Sunday, December 21, 2008, 7:04 a.m.

What’s the significance of that date and time? Beginning of winter, right? Which sounds a bit discouraging if you live up North, where winter means 5 or 6 months of heavy coats, slick roads, and horrendous heating bills.

But Dec. 21 is also the winter solstice: the shortest day of the year. Which means—hallelujah!—on December 22, the days start getting longer. On the very first day of winter, we start the long journey back to summer.

Many cultures mark the winter solstice with celebrations and bonfires. Shortbread, that buttery confection we associate so heavily with Scotland, is one of the season’s traditional foods in that country. Baked in large rounds with notched edges to resemble the sun, it’s served both on the day of the solstice, as well as on Hogmanay (New Year’s Eve), and New Year’s Day.

And why not? Butter, sugar, and flour produce a tender/crumbly cookie that’s ridiculously easy to make. Just work the ingredients together, press into a couple of round cake pans, bake, and cut into wedges. I add non-traditional vanilla, and the merest touch of almond because those two flavors shout COOKIE to me. But feel free to add your own special flavor—how about butter-rum, or coconut?

And speaking of non-traditional, shortbread is a great base for a drizzle of melted chocolate or caramel; a shower of snowy pearl sugar, or even a dollop of apricot or raspberry jam, applied just before serving. Or all of the above. If you’re looking for an easy way to brighten the holiday cookie platter, you’ve found it.

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Although we usually use unsalted butter in the test kitchen, for shortbread we use salted. Why? Because with no liquid in the recipe, adding salt is problematic; it doesn't disperse well and adds a slightly gritty texture. Salted butter is a good solution.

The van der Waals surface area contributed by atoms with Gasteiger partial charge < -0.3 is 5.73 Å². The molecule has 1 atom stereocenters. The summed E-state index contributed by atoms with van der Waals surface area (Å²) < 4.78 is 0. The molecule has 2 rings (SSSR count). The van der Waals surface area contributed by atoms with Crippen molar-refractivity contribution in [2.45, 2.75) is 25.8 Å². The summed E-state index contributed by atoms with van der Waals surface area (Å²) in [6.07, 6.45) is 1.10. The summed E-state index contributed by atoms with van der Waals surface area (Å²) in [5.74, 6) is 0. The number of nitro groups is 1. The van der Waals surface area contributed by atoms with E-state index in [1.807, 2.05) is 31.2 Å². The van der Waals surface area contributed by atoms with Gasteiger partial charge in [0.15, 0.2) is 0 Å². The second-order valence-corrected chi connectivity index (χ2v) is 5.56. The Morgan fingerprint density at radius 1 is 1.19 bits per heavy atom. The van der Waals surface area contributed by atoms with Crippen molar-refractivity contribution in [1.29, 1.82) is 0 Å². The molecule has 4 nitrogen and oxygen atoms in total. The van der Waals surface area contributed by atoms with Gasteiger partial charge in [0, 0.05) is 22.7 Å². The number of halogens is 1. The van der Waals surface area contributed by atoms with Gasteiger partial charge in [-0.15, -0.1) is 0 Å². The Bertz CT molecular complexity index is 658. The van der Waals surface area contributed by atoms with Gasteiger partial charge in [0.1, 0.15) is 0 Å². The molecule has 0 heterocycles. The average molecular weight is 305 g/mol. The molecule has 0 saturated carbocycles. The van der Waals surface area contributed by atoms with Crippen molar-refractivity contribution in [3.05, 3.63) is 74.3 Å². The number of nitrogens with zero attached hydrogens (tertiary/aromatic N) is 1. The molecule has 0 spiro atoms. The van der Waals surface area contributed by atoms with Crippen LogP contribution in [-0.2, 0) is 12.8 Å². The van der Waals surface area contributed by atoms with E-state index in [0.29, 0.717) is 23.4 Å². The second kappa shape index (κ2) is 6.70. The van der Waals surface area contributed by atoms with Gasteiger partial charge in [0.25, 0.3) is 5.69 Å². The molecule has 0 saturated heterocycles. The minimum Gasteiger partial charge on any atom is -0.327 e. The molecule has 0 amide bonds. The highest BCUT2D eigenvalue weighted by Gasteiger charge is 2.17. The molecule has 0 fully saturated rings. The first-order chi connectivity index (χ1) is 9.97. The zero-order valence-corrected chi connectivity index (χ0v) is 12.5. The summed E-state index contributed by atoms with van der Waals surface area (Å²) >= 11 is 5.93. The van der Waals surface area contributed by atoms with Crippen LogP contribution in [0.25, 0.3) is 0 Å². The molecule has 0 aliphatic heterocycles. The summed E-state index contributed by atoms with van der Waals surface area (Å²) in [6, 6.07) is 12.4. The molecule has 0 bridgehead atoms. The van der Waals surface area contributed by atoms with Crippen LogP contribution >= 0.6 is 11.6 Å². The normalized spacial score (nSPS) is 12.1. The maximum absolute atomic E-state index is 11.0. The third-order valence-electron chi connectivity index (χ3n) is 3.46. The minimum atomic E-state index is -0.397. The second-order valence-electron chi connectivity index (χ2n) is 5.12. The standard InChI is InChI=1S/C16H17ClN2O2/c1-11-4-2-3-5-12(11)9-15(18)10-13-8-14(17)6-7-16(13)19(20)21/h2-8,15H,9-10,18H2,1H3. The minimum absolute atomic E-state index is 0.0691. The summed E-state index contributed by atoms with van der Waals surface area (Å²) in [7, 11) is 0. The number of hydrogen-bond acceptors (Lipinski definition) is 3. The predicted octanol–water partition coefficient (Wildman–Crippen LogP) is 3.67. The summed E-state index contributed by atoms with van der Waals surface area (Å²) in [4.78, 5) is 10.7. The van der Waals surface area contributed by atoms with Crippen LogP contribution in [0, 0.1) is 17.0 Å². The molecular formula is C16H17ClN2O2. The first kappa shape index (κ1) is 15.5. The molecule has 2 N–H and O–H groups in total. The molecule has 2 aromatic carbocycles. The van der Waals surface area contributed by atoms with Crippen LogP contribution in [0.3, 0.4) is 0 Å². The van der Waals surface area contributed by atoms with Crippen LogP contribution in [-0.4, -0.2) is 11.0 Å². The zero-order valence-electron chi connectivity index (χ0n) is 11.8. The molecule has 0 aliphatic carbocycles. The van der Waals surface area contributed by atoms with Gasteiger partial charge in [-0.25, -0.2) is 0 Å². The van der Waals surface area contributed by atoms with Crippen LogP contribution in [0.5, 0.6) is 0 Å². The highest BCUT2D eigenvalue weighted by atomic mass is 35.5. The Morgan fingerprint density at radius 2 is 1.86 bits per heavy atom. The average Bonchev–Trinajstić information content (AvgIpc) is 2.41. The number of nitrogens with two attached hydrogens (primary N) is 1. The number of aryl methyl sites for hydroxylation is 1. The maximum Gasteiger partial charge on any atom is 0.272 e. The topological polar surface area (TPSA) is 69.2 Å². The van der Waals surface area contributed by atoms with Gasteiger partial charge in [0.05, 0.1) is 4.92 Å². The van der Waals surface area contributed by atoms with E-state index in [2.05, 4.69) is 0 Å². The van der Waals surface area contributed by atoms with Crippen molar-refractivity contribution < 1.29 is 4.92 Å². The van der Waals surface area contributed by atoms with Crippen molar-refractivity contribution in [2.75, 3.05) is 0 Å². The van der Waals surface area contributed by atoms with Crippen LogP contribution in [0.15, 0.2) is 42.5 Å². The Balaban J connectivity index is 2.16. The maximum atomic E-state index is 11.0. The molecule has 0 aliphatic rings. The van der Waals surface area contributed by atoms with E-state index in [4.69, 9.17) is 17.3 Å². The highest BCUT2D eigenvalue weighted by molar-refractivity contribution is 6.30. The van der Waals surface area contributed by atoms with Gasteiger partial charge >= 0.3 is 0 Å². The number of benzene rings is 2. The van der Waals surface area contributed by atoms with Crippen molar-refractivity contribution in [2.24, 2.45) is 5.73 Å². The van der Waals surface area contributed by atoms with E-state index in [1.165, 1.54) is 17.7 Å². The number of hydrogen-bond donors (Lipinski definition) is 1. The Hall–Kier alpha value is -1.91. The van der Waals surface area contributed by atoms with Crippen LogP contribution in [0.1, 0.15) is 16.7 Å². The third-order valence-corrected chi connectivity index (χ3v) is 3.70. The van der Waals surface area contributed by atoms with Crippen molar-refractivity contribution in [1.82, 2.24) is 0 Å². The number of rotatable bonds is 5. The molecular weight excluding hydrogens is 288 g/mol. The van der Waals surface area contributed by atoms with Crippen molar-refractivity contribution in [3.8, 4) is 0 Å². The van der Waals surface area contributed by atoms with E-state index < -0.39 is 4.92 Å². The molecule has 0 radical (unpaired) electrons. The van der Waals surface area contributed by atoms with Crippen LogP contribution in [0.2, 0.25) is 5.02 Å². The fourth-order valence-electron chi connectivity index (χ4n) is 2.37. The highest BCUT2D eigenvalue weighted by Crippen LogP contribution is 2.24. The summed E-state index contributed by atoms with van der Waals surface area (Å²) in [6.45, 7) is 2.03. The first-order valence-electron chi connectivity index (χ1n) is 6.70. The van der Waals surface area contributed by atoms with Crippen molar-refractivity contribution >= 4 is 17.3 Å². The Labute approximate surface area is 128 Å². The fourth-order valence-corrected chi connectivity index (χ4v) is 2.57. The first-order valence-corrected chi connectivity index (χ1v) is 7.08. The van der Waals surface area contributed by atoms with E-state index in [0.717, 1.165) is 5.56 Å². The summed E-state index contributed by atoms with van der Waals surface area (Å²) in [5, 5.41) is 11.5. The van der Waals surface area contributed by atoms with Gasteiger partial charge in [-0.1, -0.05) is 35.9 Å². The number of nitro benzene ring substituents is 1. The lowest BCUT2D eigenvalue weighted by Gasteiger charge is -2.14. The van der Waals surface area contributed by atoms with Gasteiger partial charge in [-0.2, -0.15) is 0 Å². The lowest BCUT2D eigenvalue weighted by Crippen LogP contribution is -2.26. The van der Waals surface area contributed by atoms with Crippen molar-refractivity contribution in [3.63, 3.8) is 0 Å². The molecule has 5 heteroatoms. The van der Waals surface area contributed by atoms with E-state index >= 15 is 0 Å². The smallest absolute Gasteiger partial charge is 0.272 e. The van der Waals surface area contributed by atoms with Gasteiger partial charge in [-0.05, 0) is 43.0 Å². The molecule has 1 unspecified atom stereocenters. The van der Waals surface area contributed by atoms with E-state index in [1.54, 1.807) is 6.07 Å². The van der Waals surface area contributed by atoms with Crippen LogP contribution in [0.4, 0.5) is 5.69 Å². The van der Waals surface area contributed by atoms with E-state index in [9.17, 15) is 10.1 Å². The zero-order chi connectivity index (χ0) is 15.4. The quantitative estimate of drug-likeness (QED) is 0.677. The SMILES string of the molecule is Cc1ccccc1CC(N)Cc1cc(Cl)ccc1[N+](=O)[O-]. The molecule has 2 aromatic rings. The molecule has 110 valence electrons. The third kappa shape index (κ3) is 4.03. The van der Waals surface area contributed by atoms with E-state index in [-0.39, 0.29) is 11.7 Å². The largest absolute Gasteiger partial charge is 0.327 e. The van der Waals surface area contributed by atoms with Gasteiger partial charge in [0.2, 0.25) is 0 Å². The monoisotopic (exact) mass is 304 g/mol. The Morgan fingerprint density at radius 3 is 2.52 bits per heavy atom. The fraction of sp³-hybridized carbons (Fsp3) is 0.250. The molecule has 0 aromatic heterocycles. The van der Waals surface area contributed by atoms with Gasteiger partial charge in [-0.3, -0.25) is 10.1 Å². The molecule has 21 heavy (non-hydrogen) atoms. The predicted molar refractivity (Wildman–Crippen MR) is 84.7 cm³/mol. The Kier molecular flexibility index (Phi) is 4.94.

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First, beat together the butter, sugar, and vanilla; a touch of almond extract is welcome, too.

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Add the flour, mixing to make a cohesive dough. The mixture is quite dry; it'll take awhile to come together. If it remains crumbly, dribble in up to a tablespoon of water to make it cohesive.

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Next, divide the dough in half. A scale makes this easy.

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See? Exactly half of the dough goes in each pan.

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Pat and press the dough to the edges of the pan with your fingers.

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To flatten and smooth, cover with plastic wrap and roll with a pastry roller. Or press with the bottom of a measuring cup.

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Remove the plastic wrap, and prick the dough all over with a fork; this will prevent it from bubbling as it bakes.

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Bake the shortbread till it's a light golden brown, and a tiny bit darker brown around the edges.

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Loosen the edges of the shortbread...

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...and immediately turn it out onto a clean work surface. Notice how much browner the bottom is than the top. Cut into wedges with a long knife...

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...or with a rolling pizza wheel. Be sure to do this while the shortbread is warm; as it cools it becomes crisp, and cutting crumb-free, intact wedges becomes more of a challenge.

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Here they are, ready to enjoy. Or...

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...decorate and enjoy. We've drizzled these with caramel sauce; fudge sauce topped with diced nuts; and jam topped with shortbread crumbs.

Read, rate, and review (please!) our recipe for Shortbread.

Buy vs. Bake

Buy: Keebler's Sandies shortbread cookies, 24¢/ounce
Walker's shortbread fingers, 94¢/ounce

Bake at home: Plain shortbread, 15¢/ounce

PJ Hamel
The Author

About PJ Hamel

PJ Hamel grew up in New England, graduated from Brown University, and was a Maine journalist before joining King Arthur Flour in 1990. PJ bakes and writes from her home on Cape Cod, where she enjoys beach-walking, her husband, two dogs, and really good food!